2011 Beta 400 RR First Ride

July 25, 2011
JC Hilderbrand
JC Hilderbrand
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Hilde is holding down the fort at MotoUSA’s Southern Oregon HQ. With world-class dirt bike and ATV trails just minutes away, the hardest part is getting him to focus on the keyboard. Two wheels or four, it doesn’t matter to our Off-Road Editor so long as it goes like hell in the dirt.

Life can really suck for the odd man out; the one who’s too big to play with the little guys but too small to hang with the big boys. Off-road motorcycles follow a widely accepted displacement structure and correlating racing categories, so there’s not a whole lot of manufacturers breaking out of the standard 250/450 four-stroke model. Fortunately, there are some that change things up. In the case of Beta Motorcycles it’s not the off-sized machines that lose out, but anyone who doesn’t get to ride them. We picked up a Beta 400 RR and used it on our home soil in Southern Oregon where the Italian oddball impressed us with its dexterity.

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Watch the Italian 400 in action and hear some testing thoughts with the 2011 Beta 400 RR First Ride Video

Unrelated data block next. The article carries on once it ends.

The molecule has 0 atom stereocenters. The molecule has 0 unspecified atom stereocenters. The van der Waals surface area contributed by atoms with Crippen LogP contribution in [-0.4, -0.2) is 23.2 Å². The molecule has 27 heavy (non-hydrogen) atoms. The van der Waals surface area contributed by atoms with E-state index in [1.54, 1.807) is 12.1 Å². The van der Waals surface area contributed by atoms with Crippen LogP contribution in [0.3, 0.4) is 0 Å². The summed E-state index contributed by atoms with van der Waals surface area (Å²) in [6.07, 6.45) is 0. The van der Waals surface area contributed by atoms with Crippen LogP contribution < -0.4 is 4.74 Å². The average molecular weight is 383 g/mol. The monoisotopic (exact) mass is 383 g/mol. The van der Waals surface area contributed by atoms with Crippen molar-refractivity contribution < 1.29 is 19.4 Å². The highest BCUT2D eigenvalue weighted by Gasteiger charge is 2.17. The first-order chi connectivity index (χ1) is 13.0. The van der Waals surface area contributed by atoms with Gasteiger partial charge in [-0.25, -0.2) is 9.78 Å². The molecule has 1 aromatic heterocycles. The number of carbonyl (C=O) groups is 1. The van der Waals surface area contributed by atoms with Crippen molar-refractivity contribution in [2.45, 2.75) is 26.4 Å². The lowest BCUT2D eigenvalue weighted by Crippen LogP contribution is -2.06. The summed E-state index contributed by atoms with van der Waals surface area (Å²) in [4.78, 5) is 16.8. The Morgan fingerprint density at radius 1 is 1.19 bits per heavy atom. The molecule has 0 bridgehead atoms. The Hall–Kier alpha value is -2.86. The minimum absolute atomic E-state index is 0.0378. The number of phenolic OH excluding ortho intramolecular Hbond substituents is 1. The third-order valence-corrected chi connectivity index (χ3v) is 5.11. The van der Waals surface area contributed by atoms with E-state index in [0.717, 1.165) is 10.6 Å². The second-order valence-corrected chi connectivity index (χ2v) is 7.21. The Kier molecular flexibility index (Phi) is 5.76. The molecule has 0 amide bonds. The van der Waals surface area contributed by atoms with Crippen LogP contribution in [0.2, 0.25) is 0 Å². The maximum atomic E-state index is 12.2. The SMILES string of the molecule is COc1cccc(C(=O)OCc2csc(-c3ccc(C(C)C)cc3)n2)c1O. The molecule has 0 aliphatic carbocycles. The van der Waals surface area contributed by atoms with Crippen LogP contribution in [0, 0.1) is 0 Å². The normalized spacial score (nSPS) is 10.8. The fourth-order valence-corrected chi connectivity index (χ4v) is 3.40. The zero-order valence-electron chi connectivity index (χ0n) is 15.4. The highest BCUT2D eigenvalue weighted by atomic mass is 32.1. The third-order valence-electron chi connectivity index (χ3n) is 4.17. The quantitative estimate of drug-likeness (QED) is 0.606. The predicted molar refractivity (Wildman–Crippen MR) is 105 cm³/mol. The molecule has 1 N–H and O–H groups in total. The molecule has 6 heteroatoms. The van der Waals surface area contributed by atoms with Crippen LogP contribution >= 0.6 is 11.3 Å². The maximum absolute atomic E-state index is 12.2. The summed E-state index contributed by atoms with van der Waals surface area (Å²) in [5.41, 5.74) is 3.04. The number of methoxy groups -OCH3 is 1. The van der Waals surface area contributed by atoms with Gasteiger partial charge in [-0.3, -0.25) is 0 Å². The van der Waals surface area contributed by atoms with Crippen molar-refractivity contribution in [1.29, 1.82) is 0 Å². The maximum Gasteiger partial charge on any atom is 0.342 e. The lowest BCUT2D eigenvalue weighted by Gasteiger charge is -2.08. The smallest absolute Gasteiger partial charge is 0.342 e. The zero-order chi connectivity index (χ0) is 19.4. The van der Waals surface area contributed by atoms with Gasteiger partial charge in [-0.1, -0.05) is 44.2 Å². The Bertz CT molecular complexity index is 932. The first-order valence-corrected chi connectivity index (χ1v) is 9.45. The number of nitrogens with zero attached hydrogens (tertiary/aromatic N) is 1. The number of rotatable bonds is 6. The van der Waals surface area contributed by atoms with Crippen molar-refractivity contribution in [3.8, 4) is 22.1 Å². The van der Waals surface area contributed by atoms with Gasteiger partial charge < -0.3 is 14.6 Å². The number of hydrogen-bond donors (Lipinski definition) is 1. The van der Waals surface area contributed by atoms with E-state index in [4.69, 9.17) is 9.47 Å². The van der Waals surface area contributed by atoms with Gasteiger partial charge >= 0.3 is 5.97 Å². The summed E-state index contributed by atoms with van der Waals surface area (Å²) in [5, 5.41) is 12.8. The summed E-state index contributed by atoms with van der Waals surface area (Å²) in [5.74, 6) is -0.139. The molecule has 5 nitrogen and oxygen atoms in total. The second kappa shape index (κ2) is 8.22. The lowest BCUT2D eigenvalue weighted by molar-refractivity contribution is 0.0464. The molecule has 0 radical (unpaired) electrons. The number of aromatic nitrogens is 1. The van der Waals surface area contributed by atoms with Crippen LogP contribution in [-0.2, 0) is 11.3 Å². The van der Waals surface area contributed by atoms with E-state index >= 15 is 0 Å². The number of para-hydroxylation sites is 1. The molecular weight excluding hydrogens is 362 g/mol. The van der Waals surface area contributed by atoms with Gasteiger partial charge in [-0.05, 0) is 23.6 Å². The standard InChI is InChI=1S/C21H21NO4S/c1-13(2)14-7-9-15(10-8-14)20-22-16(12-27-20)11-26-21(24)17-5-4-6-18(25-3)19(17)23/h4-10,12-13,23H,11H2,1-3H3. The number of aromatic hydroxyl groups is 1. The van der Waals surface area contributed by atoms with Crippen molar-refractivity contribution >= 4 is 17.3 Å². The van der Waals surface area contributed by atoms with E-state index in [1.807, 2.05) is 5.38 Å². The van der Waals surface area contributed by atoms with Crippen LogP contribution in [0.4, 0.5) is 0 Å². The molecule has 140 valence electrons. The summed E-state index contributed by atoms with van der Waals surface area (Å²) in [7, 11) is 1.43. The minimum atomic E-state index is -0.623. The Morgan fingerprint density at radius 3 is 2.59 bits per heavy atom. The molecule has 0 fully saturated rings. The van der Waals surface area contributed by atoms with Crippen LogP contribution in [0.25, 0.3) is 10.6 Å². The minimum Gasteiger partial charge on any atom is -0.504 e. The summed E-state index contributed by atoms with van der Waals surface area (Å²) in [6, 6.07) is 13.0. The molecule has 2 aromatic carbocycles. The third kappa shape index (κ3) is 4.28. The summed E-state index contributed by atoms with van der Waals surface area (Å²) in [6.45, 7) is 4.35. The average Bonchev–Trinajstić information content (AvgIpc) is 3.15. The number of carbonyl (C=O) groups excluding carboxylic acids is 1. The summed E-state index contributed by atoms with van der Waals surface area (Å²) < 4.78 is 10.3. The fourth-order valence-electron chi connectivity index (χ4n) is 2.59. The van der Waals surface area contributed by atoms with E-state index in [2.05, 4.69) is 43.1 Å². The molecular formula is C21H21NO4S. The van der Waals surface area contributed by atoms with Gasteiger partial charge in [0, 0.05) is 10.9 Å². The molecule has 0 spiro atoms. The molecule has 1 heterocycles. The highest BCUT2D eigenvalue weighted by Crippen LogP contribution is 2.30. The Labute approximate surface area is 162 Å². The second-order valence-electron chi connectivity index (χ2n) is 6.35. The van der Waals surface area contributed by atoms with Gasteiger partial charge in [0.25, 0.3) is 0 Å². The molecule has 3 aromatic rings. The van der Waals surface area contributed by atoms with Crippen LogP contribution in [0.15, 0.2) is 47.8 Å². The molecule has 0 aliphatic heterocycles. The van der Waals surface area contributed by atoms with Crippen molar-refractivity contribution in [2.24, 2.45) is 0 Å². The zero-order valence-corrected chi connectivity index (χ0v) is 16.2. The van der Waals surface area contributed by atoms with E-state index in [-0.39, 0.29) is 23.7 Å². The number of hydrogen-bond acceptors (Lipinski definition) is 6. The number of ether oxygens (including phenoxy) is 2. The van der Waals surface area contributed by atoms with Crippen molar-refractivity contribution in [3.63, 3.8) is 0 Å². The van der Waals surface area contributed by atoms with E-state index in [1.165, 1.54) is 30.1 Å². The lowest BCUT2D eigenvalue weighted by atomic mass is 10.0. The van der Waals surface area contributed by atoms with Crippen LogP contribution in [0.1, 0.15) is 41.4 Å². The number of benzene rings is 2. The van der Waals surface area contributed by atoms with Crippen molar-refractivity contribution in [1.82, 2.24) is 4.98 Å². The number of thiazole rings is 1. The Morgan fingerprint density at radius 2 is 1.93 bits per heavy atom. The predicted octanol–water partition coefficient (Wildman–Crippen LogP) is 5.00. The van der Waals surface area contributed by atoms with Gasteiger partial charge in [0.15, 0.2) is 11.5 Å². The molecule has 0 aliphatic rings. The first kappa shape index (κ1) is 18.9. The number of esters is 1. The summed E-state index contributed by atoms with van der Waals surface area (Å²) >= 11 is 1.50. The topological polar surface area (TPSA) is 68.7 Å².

Beta makes a line of dirt bikes for enduro use (RR), street-legal dual sport versions (RS) and supermoto trim (SM). Unlike most modern four-stroke manufacturers, Beta doesn’t even have a 250cc machine. Instead the RR lineup has a 350 (new for 2011-’12), 400, 450 and 520. Beta has been known in the past for sourcing KTM RFS engines which were placed in the Italians’ rolling chassis. Last year marked a change in philosophy as the engine development was taken in-house and Beta introduced a brand-new engine completely of its own design.

The lineup is based around the 450 model which is modified to produce the larger and smaller displacements. In the case of the 400, the 450 cylinder bore is unchanged but the 400 gets a 56.2mm stroke compared to the 63.4mm of the base model. Compression ratio jumps on the 398cc machine up to 12.4:1 from 11.95:1. Otherwise the bikes are essentially the same. A 39mm Keihin carburetor dishes out the fuel mixture and we never noticed a single bog or stutter. It’s one of the most consistent and cleanest carbureting machines we’ve ridden lately, especially considering it’s green sticker legal in California. The single cylinder uses four valves and is electric start and kick start. The battery is fairly durable. Though we managed to drain it once, it quickly charged and never repeated. Using the starter button takes a little practice as the engine likes a touch of throttle at just the right moment to start.